JF Simard on the nationalism of accomodation

Rereading my post below about my review of Poliquin, I find it reads as though mine were the only piece in the April issue of the LRC.  Au contraire!

There’s quite a powerful piece by Christopher Moore about Six Nations’ land claims, in which he compares the situation along Grand River with the situation in BC: as various First Nations have recently been recognised out West as having legitimate complaints about infringements on their (non-treaty) land, owing to the 1973 Calder decision, so too the numerous 19th century appropriations of Iroquois land in Ontario may get recognised by the courts.  To be sure, such matters are always more than legal, i.e. political, but at the very least the essay is an eloquent heads-up on what the legal and political issues will be in the next 10-20 years.

Ian Clark has a wonderfully clinical take-down of Howard Woodhouse’s Selling Out: Academic Freedom and the Corporate Market, which, from the review, sounds like a new benchmark for academic self-entitlement.  Other highlights (in my book): Reed Scowen on Jacques Parizeau, Colin Robertson on Canadian-American relations, and — last but not least — as mentioned today in the Vancouver Sun — JF Simard on the “nationalism of accomodation” that has both robbed the PQ of its raison d’être and promised smooth sailing for Canadian federalism for the next while, even if we’re rather becalmed at present; translated by yours truly!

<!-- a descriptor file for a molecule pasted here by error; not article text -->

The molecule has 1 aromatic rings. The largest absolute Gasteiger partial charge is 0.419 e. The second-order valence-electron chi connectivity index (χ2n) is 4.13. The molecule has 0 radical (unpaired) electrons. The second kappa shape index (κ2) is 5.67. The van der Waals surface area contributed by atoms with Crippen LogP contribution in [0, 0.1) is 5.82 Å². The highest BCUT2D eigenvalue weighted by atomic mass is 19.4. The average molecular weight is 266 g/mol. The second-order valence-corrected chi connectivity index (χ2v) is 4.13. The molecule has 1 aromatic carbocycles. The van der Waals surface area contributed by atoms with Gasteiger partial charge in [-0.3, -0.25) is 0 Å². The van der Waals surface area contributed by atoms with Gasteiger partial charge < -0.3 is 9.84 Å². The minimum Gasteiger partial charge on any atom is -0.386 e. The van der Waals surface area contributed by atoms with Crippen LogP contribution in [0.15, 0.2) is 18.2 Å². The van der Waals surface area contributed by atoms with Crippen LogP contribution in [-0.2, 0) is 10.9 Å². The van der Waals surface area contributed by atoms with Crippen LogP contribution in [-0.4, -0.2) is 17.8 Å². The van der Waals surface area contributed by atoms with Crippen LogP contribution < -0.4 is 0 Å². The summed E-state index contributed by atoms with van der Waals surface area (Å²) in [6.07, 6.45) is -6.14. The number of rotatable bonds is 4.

New piece of mine in the LRC

In the current (April) issue of the Literary Review of Canada, which has been hitting newsstands everywhere, I have a one-page review of Daniel Poliquin’s biography of René Lévesque, which was nominated for both the Charles Taylor Prize ($25 000) and the Shaughnessy Cohen Prize ($25 000).  My piece is just 1200 words or so, but it’s a stylistic tour de force etc.; and the book reviewed is quite interesting and written with great élan: Lévesque in cameo, the painter quite unafraid to show the subject’s wrinkles.

As a totally unapologetic francophone federalist — as an unapologetic federalist of any stripe — as a realist who could not care less about our cozy Compact arrangement in Canada — Daniel Poliquin is unique and very valuable.  I’m in earnest in this review when I exhort him to tackle Trudeau, but what we really need is In the Name of the Father (his 1999/2000 attack on Quebec nationalism) updated for 2010 and expanded to assault our platitudes from sea to sea.